And Samson said unto them, Though ye have done this, yet will I be avenged of you, and after that I will cease.

And he smote them hip and thigh with a great slaughter: and he went down and dwelt in the top of the rock Etam. 

Then the Philistines went up, and pitched in Judah, and spread themselves in Lehi. 

And the men of Judah said, Why are ye come up against us?  And they answered, To bind Samson are we come up, to do to him as he hath done to us. 

Then three thousand men of Judah went to the top of the rock Etam, and said to Samson, Knowest thou not that the Philistines are rulers over us? What is this that thou hast done unto us?  And he said unto them, As they did unto me, so have I done unto them.

And they said unto him, We are come down to bind thee, that we may deliver thee into the hand of the Philistines.  And Samson said unto them, Swear unto me, that ye will not fall upon me yourselves. 

And they spake unto him, saying, No; but we will bind thee fast, and deliver thee into their hand: but surely we will not kill thee.  And they bound him with two new cords, and brought him up from the rock.

And when he came unto Lehi, the Philistines shouted against him: and the Spirit of the LORD came mightily upon him, and the cords that were upon his arms became as flax that was burnt with fire, and his bands loosed from off his hands. 

And he found a new jawbone of an ass, and put forth his hand, and took it, and slew a thousand men therewith. 

And Samson said, With the jawbone of an ass, heaps upon heaps, with the jaw of an ass have I slain a thousand men.

And it came to pass, when he had made an end of speaking, that he cast away the jawbone out of his hand, and called that place Ramath-lehi. 

And he was sore athirst, and called on the LORD, and said, Thou hast given this great deliverance into the hand of thy servant: and now shall I die for thirst, and fall into the hand of the uncircumcised?

But God clave an hollow place that was in the jaw, and there came water thereout; and when he had drunk, his spirit came again, and he revived: wherefore he called the name thereof En-hakkore, which is in Lehi unto this day. 

And he judged Israel in the days of the Philistines twenty years” (Jdg 15:1-20).

Samson and the Philistines

3. Samson Slaying a Philistine about 1562 Giambologna
Samson Slaying a Philistine, about 1562, Giambologna (1529-1608).
Archaeologists Find Cultural Connections With Europe In Ancient Jordanian Settlement,
January 24, 2014.

Swedish archaeologists in Jordan led by Professor Peter M. Fischer from the University of Gothenburg have excavated a nearly 60-metre long well-preserved building from 1100 B.C. in the ancient settlement Tell Abu al-Kharaz. The building is from an era characterized by major migration.

New finds support the theory that groups of the so-called Sea Peoples (Philistines) emigrated to Tell Abu al-Kharaz.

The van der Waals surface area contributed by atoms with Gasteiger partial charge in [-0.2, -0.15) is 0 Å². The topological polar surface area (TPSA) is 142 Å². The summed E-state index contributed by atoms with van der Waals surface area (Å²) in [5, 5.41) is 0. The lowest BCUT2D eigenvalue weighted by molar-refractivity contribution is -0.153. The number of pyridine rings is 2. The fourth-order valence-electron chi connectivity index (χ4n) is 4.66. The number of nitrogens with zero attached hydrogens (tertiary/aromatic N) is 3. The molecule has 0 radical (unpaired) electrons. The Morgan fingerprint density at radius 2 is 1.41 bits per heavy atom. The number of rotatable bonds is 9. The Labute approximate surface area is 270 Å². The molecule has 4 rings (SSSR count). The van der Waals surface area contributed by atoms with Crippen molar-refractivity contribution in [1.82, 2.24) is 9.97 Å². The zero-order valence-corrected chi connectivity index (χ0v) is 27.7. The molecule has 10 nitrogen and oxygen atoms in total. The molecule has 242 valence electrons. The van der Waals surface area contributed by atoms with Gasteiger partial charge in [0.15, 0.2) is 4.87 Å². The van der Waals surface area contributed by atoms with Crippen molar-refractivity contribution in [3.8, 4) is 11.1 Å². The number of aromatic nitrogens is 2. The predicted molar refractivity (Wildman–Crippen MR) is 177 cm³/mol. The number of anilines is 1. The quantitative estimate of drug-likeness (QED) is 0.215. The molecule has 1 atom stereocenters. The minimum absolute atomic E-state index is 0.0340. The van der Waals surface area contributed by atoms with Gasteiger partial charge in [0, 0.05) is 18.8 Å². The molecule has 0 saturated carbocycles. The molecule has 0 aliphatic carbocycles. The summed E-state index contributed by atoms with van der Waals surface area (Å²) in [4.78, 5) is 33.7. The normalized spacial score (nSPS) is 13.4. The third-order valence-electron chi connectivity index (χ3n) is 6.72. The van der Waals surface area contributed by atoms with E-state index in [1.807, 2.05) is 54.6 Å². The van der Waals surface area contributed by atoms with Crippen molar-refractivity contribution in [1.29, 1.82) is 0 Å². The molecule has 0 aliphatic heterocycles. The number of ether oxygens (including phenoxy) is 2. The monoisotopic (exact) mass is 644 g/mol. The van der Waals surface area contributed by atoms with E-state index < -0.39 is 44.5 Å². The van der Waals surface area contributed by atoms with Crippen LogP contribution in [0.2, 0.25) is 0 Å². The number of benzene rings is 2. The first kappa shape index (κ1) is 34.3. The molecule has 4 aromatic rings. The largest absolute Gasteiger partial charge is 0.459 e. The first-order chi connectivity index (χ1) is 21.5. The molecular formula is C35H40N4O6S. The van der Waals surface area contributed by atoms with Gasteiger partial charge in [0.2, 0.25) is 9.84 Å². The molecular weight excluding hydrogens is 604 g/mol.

They derive from Southern or Eastern Europe and settled in the Eastern Mediterranean region all the way to the Jordan Valley.

“We have evidence that culture from present Europe is represented in Tell Abu al-Kharaz. A group of the Sea Peoples of European descent, Philistines, settled down in the city,” says Peter Fischer.

“We have, for instance, found pottery resembling corresponding items from Greece and Cyprus in terms of form and decoration, and also cylindrical loom weights for textile production that could be found in central and south-east Europe around the same time.”

As the Philistines expanded their territory into the Shephelah, conflict with Israel was inevitable. The tribes of Dan and Judah claimed portions of these rolling hills and the strategic wadis that led up into the heart of Judah.  

The Samson stories portray the struggles between Philistines and Israelites for control of the Shephelah.

Samson was a Danite born at Zorah in the hills flanking the eastern Sorek Valley He married a Philistine  woman from nearby Timnah and later fell in love with Delilah, who came from the same area.  

Betrayed in love, Samson exacted his revenge against the Philistines by slaying thirty men of Ashkelon and setting afire the grain fields surrounding Timnah. 

Although the treachery of Delilah brought him into the hands of his enemies, his famous strength returned a final time to bring the walls of Dagon’s temple crashing down upon the citizens of Gaza.

But Samson’s deeds failed to relieve Philistine pressure upon Dan.  The tribe abandoned its original allotment and migrated north in search of new land. 

Philistine power reached its peak in the mid-eleventh century as they continued to oppress Israel.  Philistine remains at Tell Zeror, Megiddo, Beth-shan, and numerous sites in the Shephelah (Timnah, Lachish, and Beth-shemesh) indicate the scope of the threat posed to Israel.   

The Philistine lords were capable military rulers who coordinated their strategy carefully.  The Philistine army with its chariots, archers, horsemen, and infantry was superior to Israel’s military forces.  

First Samuel 13:19-20 implies that the Philistines maintained a monopoly on  sharpening metal tools, thereby hindering the Israelites from obtaining weapons.